GREEK/Nabataean; Aretas IV, with Shaqilat. 9 BCE-CE 40.

AR Drachm (12mm, 3.49 g, 12h). Petra mint. Dated RY?
Cf. Meshorer, Nabataea 111
DCA 975

O: Laureate head of Aretas right Aramaic inscription "Aretas, King of the Nabataeans, lover of his people"
R: Jugate busts of Aretas, laureate, and Shaqilat, draped, Aramaic inscription and RY off flan. "Shaqilat Queen of the Nabateans, Year---"


TIBET; Copper Sho from 16th Cycle 1st year (1927)

AE Sho (5.38 g/24 mm/7h)

Y# 21.2

O: Lion stg left, looking back
R: central legend horizontal


JAPAN/ Kan’ei Tsūhō bun-sen 17th-19th Centuries

25 mm, 1 mm thick. Kameido, Edo, Musashi province, CE 1668-1683

Harthill 4.100

O: 寛永通寳

ISLAMIC/Zanzibar Sultanate; Sultan Barghash ibn Sa'id 1870-1888

AE Pysa, AH 1304/CE 1886

KM# 7  18,680,000 minted

O: زنجبار

R: Scales with the AH year inscribed ١٣٠٤


Theodore V. Buttrey (1929-2018)

We were saddened to learn that Ted Buttrey passed away earlier this month. He had freely offered assistance to us in the past when we were in search of information for our minor research projects and he was extremely helpful and we greatly appreciated the generous time he gave to that information and our questions, particularly when it appeared no one else would come forward to assist.

We are grateful for the opportunity to correspond with him about these topics and will miss his assistance on those nagging questions that will arise in the future.


Theodore V. Buttrey (1929-2018)

by Ursula Kampmann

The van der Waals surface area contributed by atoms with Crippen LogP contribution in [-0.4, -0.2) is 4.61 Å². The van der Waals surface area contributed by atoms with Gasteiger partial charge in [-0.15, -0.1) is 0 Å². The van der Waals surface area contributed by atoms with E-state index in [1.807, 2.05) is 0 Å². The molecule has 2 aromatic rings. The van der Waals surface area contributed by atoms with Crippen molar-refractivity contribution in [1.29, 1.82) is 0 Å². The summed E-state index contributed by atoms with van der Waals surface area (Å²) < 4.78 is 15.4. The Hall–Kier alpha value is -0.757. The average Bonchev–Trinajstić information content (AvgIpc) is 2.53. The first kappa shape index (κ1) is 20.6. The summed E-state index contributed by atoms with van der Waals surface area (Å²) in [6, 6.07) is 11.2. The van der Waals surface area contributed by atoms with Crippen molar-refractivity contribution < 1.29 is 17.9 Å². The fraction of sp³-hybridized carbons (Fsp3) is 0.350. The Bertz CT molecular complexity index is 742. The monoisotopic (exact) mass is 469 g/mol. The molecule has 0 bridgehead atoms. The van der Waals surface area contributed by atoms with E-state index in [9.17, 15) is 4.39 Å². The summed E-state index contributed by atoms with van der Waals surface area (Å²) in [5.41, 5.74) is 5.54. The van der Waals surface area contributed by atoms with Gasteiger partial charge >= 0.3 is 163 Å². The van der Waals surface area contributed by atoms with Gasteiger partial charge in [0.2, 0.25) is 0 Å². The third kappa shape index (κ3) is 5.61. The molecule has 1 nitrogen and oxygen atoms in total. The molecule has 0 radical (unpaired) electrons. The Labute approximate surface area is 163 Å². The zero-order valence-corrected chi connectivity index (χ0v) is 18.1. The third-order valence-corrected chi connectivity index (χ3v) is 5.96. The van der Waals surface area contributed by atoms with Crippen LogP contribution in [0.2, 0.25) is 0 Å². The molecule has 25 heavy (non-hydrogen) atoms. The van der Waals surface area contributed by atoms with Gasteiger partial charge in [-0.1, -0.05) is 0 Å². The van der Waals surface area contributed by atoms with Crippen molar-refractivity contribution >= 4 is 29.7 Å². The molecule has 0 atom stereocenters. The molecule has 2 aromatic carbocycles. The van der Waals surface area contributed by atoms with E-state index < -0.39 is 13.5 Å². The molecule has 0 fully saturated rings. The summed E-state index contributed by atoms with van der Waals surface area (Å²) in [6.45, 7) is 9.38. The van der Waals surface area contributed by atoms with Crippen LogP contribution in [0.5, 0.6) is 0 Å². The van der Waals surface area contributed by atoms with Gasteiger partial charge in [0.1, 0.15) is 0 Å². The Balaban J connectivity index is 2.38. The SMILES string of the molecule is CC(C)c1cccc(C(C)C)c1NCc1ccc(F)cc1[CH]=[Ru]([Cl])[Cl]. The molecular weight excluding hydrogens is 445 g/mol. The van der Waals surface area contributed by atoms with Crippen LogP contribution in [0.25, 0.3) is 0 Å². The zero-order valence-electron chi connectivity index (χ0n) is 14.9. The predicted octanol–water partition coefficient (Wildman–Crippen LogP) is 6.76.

translated by Christina Schlögl

January 25, 2018 – On 9 January 2018, the numismatist Theodore (Ted) V. Buttrey died, only 11 days after his 88th birthday. We have thus lost a committed coin enthusiast, who never retreated to an ivory tower. He was most likely the only numismatist whose research made it to all major American newspapers and whose TV shows were broadcast at over 75 TV stations. And since he was also a kind person who dedicated a lot of time to young researchers, he had a lasting impact on many of today's numismatists.
Ted Buttrey at his last domain: The coin cabinet of the Fitzwilliam Museum in Cambridge. Photo: UK.
Ted Buttrey at his last domain: The coin cabinet of the Fitzwilliam Museum in Cambridge. Photo: UK.

Ted Buttrey and the first Summer Seminar of the ANS

Theodore V. Buttrey was born on 29 December 1929 in Havre, Montana with a silver spoon in his mouth. His grandfather Frank A. Buttrey had created a little family empire with his department store chain “Buttrey Food and Drug”. But Ted Buttrey decided to study something he was passionate about from very early on: In 1946 he completed his Classical Studies degree with magna cum laude at Phillips Exeter Academy. Afterwards he went to Princeton. In 1952, he took part in the first numismatic Summer Seminar the ANS ever organized. This event has sparked young people’s passion for numismatics for more than half a century. Ted Buttrey was one of them. He earned his PhD in 1953 with his dissertation “Studies in the Coinage of Mark Anthony”, which was published in the ANS Museum Notes of 1954 in an abridged version.

Academic career

After his graduation, Ted went to Yale, and did not just climb the academic ladder but also curated the numismatic collection between 1962 and 1964. He switched to the University of Michigan in Ann Arbor in 1964, where he was promoted to tenured professor in 1967 and served as director of the Kelsey Museum of Archaeology from 1969-1971.

Academic interests

Ted Buttrey published more than 100 books and articles, with the ancient world as his main focus. His first comprehensive monograph was dedicated to the “Triumviral Portrait Gold of the Quattuorviri Monetales of 42 B. C.”. He might be best known for the second volume of the RIC, newly edited in 2007, in which he and Ian Carradice created a catalogue of the coinage of the Flavian dynasty.